Variety: the spice of life or a creative distraction?
Harnessing the power of variety in creative work without losing focus
I moved back to Los Angeles last Monday.
You can find everything here.
People from all over the world. Beaches, mountains, and deserts. Skyscrapers and bungalows. Tacos, roti, sushi, barbecue. Lavish wealth and devastating poverty.
It’s all here if you know where to look.
All the stimulation made me think of the proverbial saying from 18th-century English poet William Cowper: “Variety's the very spice of life, That gives it all its flavor”.
Do I feel like this statement is true? Partially.
But Cowper himself used it sarcastically to critique the fashions of his time, so we shouldn’t take it at face value; it contains duality.
While variety can inspire and energize creative work, it can easily become a distraction and obstacle if not managed wisely.
The light side of variety
Good variety energizes and motivates us.
It serves as a vital catalyst for the creative process. By immersing ourselves in a diverse array of experiences, ideas, and perspectives, we open ourselves to a wellspring of inspiration. This variety can fuel our capacity to think outside the box, encouraging novel ideation and innovative problem-solving. It also nurtures our personal growth, broadening our frame of reference and enriching our understanding of the world.
For an example of good variety in action, look no further than the Renaissance Man himself, Mr. Leonardo da Vinci. His voracious appetite for variety resulted in remarkable creativity and his diverse pursuits allowed him to cross-pollinate ideas between fields, leading to groundbreaking contributions in art and science.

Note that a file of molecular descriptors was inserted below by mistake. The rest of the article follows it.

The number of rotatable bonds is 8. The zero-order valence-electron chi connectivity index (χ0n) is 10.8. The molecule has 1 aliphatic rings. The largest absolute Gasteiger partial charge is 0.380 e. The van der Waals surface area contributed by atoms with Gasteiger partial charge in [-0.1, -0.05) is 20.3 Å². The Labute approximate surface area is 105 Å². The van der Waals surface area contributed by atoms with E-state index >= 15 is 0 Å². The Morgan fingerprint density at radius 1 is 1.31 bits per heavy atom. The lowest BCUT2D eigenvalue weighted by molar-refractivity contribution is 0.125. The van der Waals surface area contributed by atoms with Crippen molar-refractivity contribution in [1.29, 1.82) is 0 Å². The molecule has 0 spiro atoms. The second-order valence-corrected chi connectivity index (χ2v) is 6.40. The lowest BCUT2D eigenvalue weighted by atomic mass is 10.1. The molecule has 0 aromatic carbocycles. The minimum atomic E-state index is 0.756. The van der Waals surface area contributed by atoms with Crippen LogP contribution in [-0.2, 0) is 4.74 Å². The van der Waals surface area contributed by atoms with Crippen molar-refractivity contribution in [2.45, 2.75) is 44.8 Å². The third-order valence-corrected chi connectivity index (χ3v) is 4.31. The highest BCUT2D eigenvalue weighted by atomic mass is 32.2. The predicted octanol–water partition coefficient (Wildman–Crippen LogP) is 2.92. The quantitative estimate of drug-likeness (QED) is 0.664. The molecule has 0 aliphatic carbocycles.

In our own creative journeys, embracing variety can likewise ignite fresh ideas, keeping our work dynamic and evolving.
The dark side of variety
Bad variety drains and wears us down.
When we spread our attention too thin, we get overwhelmed and lose sight of what matters. We may start numerous projects, inspired by the novelty each one offers, only to leave them unfinished as our attention jumps to the next exciting idea.
When this happens, we risk letting novelty overshadow substance.
As I mentioned above, Cowper wrote his classic phrase ironically. He critiqued his society’s obsession with constantly changing trends, which he argued added more misery than richness to life. Two hundred years later and it’s easier than ever to get caught up in the pursuit of newness and neglect depth and quality in our work (I wonder what Cowper would have to say about TikTok!? 😳).
This constant quest for variety at the expense of depth hinders our ability to achieve mastery and create our best work. It’s variety as an excuse and a distraction, and must be guarded against at all costs!
Balancing variety for optimal creativity
So, how can we walk the tightrope between leveraging the energizing power of variety and avoiding its potential to distract? Thankfully, the principles of design thinking and intentionality can provide some guidance here. Here are six techniques that consistently help me get the most out of the variety I bring into my life.